Investigation of the Burnout Stages Experienced by Nurses Working in Hospitals and Related Factors

Naomi Sumi, Yuko Yoshida, Naotaka Sugimura, Rika Yano
2018 Open Journal of Nursing  
The purpose of this study was to elucidate the stages of nurse burnout in hospitals (their states of emotional exhaustion and depersonalization) as well as factors related to the nurses personal characteristics and coping behaviors in order to obtain suggestions for stress and health management strategies that nurses themselves can employ. Methods: We conducted a cross-sectional study using anonymous self-administered questionnaires. The subjects were nurses employed at public hospitals with
more » ... beds in 3 cities in Hokkaido, Japan. The questionnaire items for burnout were those included on the Japanese Maslach Burnout Inventory (MBI), which are designed to ascertain the subjects' emotional exhaustion, depersonalization, and sense of personal accomplishment. In addition, we used 11 items related to physical and mental stress responses on the Stress Coping Inventory and the Brief Job Stress Questionnaire to determine factors such as the nurses' basic attributes, whether or not they worked night shifts, and their overtime hours, etc. Results: We received responses from 1461 hospital nurses. Those whose scores for both emotional exhaustion and depersonalization were the mean or above were 40.2% of those in their twenties, 35.8% of those in their thirties, and 26.8% of those in their forties or older. The results of logistic regression analysis indicated that among those in the group that scored high for both emotional exhaustion and depersonalization, the influential factors were stress score (odds ratio 1.889), twenties age group (odds ratio 1.982), thirties age group (odds ratio 1.720), coping behavior: avoidance-focused behaviors (odds ratio 1.140), and engaged in childcare (odds ratio 0.487). Similarly, when looked at by age group, being in the twenties age group and having a spouse were influential factors (odds ratio 3.114 -4.171). Conclusion: The results of this study elucidated the fact that for hospital nurses, the burnout stage, age,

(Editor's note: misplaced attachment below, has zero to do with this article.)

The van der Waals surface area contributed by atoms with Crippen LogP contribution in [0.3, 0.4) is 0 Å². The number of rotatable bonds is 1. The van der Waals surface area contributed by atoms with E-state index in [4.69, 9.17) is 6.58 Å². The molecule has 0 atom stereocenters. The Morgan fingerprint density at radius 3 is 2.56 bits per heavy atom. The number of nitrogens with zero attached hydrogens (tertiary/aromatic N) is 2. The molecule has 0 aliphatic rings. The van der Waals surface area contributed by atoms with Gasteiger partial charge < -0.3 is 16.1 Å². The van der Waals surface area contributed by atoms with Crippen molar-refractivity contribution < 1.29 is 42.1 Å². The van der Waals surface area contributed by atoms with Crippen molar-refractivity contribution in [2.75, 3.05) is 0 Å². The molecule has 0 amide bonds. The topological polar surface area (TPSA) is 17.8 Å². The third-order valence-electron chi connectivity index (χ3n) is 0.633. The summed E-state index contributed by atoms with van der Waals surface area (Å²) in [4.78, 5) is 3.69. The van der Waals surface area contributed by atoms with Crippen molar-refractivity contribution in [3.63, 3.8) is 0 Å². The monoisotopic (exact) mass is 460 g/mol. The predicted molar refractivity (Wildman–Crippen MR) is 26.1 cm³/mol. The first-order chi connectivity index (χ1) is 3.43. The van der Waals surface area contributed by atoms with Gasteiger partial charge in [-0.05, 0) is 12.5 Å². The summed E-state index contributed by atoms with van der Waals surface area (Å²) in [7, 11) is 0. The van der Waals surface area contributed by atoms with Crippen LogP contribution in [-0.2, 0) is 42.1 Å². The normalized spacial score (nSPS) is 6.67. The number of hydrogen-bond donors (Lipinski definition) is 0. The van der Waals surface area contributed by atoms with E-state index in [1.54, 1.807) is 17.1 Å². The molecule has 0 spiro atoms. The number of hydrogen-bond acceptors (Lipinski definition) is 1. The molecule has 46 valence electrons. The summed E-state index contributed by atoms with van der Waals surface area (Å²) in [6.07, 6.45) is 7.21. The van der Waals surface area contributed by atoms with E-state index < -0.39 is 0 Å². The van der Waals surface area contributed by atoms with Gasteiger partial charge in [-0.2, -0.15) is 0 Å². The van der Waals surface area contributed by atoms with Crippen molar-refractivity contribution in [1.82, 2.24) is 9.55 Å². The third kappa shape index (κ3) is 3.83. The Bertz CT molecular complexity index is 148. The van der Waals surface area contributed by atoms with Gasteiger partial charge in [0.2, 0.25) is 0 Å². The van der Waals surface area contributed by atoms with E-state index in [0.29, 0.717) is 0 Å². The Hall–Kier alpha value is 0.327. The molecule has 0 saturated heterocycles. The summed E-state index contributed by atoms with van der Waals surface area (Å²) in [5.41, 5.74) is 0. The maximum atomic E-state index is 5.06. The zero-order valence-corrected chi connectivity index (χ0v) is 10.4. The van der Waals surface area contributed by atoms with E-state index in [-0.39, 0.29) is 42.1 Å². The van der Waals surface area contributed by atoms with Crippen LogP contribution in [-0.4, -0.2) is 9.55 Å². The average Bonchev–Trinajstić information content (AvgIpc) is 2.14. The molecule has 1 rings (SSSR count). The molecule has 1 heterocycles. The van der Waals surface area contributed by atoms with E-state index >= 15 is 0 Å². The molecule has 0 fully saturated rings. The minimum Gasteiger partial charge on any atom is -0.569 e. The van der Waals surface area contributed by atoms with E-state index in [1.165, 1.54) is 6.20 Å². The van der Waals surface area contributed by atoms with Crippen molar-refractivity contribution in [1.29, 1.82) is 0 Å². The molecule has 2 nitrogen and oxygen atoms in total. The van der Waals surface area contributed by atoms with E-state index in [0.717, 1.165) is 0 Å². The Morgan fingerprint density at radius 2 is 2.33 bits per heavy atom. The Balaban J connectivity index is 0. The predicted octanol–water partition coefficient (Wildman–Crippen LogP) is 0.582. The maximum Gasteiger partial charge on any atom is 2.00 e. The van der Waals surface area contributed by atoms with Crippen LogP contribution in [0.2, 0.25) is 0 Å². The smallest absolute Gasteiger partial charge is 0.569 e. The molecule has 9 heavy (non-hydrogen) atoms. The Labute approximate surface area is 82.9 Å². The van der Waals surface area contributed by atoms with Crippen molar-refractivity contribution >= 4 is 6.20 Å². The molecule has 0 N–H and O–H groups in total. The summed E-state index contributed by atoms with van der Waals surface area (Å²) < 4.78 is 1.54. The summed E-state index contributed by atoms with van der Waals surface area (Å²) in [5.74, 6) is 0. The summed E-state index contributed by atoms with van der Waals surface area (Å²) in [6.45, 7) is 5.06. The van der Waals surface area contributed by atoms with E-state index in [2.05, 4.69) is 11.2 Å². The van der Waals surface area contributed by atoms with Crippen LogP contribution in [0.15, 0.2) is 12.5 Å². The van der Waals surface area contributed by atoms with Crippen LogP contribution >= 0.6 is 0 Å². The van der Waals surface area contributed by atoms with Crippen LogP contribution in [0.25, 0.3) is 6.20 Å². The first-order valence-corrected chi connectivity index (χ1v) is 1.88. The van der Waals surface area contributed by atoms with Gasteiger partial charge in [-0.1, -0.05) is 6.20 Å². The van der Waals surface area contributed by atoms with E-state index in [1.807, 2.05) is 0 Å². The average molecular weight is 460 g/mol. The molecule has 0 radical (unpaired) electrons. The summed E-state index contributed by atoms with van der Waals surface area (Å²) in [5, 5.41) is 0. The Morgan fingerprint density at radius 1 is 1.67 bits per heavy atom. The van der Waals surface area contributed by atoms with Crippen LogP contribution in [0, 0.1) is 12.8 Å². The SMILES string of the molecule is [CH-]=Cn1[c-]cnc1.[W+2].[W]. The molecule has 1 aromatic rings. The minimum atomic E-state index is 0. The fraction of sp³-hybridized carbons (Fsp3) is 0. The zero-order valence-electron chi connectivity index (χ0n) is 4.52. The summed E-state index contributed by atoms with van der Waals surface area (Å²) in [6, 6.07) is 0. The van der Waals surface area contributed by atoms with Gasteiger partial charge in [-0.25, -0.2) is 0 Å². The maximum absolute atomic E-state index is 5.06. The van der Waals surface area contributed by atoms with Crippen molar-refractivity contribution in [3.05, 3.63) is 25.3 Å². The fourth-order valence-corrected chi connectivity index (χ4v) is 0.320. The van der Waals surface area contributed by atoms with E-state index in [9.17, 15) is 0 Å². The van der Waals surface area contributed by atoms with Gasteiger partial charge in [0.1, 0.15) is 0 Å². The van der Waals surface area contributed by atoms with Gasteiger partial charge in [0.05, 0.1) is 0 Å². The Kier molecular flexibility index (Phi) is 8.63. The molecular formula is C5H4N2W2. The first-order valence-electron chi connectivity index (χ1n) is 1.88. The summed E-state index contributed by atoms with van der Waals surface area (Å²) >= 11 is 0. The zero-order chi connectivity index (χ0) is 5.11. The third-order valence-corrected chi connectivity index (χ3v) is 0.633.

doi:10.4236/ojn.2018.84022 fatcat:umo7tltk45abvg7ti3xwgtbqv4